Breed Details


Exercise Requirements:

Grooming Requirements:


20-34 Kg (Approx)

Life Span:

12-17 years


The Pointer’s freeze on classic point is unmistakeable, with nose and head held high, tail straight, taut and carried level with the top line, and showing every muscle of its well-built body. They are a symmetrical series of graceful curves and lines, having a strong but lissom appearance. Bred to gallop, they need strength, endurance and speed.

The head is the feature of the breed. Pointers should have a well defined stop and from this point forward the muzzle should be somewhat concave, giving a slightly ‘dish-faced’ appearance. The stop alone is not what creates the Pointer’s ‘dish face’; it is also enhanced by the carriage of the head. When on the move and especially when working in the field, the head and arched neck are carried high, as the Pointer’s role is not to follow foot or ground scent but to detect game scent in the air.

The ‘dish face’ with a large, moist, open nose, provides better scenting ability, and allows the dog to gallop without holding its head overly high. A dog with a level or downward-sloping muzzle has to hold its head in an unnaturally high position. This puts strain on the neck and can restrict the windpipe, reducing air intake. This in turn affects endurance and stamina.

Tail : The tail is medium length, thick at the root and tapers to a point. On the move it is carried straight and level with the top line, lashing from side to side with each stride. There should never be any upward curl or high carriage of the tail. The foundation breeders described the tail as a ‘bee sting’, and considered a tail with a high carriage a very undesirable Hound trait.

Gait: Being a working Gundog and expected to run all day, the Pointer must have a smooth, frictionless gait, covering plenty of ground – definitely not a hackney gait. It should have long reach in front, hocks that reach under the dog to drive it forward and a driving hind action.

Coat: Pointers have a short coat with a decided sheen, which makes them low maintenance. Colours are black, orange, liver and lemon, either solid or in any combination with white. Tricolours are also acceptable. There is no such thing as a badly coloured or marked Pointer.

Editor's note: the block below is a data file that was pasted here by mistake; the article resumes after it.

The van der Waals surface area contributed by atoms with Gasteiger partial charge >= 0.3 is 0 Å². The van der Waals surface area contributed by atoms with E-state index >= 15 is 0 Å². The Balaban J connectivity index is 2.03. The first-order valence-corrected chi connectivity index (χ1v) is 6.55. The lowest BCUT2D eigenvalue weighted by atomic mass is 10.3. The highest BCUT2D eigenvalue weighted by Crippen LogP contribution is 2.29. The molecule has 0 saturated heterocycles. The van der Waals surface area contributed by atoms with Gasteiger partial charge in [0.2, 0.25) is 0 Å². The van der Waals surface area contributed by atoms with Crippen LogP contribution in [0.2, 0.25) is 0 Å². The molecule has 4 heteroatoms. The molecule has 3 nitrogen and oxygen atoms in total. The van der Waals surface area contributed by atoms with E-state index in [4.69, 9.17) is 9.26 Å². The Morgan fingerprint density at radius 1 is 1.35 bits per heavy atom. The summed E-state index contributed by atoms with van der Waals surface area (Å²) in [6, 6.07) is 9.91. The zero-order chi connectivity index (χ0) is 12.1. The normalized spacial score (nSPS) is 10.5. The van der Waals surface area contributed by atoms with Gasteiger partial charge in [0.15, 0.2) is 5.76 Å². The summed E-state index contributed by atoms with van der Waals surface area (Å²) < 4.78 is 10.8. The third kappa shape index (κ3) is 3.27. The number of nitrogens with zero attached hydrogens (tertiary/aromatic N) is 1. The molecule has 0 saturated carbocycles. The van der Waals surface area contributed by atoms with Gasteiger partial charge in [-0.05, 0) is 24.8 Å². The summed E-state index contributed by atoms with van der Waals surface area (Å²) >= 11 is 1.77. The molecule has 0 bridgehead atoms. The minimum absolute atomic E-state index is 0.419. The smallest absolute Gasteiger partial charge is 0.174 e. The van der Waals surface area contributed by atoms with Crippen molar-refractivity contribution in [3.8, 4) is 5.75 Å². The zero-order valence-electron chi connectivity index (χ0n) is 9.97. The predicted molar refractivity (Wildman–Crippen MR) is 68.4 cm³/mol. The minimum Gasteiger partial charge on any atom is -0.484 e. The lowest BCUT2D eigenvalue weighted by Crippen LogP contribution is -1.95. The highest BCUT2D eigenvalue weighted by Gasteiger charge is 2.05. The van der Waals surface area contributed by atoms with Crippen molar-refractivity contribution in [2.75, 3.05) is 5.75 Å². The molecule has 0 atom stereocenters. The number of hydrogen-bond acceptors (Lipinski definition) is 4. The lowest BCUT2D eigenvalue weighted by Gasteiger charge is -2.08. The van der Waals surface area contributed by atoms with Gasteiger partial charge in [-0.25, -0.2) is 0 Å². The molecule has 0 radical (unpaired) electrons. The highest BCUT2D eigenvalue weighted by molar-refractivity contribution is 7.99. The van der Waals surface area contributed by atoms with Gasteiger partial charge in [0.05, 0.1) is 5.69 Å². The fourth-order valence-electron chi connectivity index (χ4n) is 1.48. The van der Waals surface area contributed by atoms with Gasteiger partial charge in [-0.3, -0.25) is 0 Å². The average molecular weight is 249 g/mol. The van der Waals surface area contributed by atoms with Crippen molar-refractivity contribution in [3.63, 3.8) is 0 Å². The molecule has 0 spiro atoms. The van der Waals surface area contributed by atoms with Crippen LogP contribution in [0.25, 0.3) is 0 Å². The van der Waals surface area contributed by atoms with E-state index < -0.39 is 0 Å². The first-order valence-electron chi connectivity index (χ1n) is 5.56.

Though the origin of the Pointer lies in Europe, the English created the breed as we see it today, from the Spanish Pointers imported with returning British troops after the Spanish War of Succession in 1713. Pointing and Braque type dogs can be seen in paintings from Italy and France from the 1500s, but few of these dogs would have been imported to England.

The Spanish Pointer was a heavier type of dog. A slow, methodical and very accurate worker, its lack of speed complemented the style of hunting at the time, with the use of flintlock guns and nets. As technology evolved and the pace of hunting increased, a faster dog with more stamina and endurance was needed.

Some breeders decided to outcross using Foxhounds, Greyhounds, Bloodhounds and Terriers. These outcrosses were not accepted by all breeders, as some feared that the changes would reduce the ‘pointing’ instinct. Dog shows saved this breed. The first recorded dog show was held in 1859 at Newcastle-upon-Tyne. It was restricted to Pointers and Setters, and its aim was to settle the argument as to which of the working Gundogs was better looking.

As dog shows became more frequent, the Pointer breeders decided to stop the tendency to change the breed’s appearance with the outcrossing to Hounds and Terriers. They set a ‘type’ using the existing lines and strains, and it is still very undesirable today for a Pointer to show Hound or Terrier traits. As a result, the general characteristics of Pointers today have changed very little from their forebears. They are powerful, energetic hunting dogs of medium size.


Pointers’ kind, even disposition makes them excellent for field work, showing or a family pet. Gentle and fun loving, they enjoy human interaction and are very loyal and affectionate.

Their willingness to please makes them a good choice for Obedience, Agility and Jumping, or as a jogging companion. As they are highly energetic and enthusiastic hunters, they require an owner who can provide lots of exercise.

The aristocrat of the Gundogs, the Pointer is a professional worker, an elegant, eye-catching show dog and an ideal companion for an active family. The only problem with Pointers is that once you own one, it’s very hard not to have two or three.


The Pointer's short, dense, glossy coat requires minimal maintenance. A weekly brushing with a soft-bristle brush or a hound glove will help to remove dirt and loose hair and keep the dog looking his best. The ears should be regularly inspected and cleaned if needed with soft gauze and an ear-cleaning solution your veterinarian can recommend a good brand to use. The nails should be trimmed often if not worn down naturally, as overly long nails can cause the dog discomfort and problems walking and running.

Pointers are generally very healthy dogs, and responsible breeders will screen their stock for health conditions such as hip dysplasia and eye disorders. Like other large and deep-chested dogs, Pointers can experience bloat, a sudden, life-threatening stomach condition. Owners should learn what signs to look out for, and what to do should they occur. The Pointer's ears should be checked regularly for signs of infection, and the teeth should be brushed often, using a toothpaste designed for dogs.


Currently no Breeders in SA for this Breed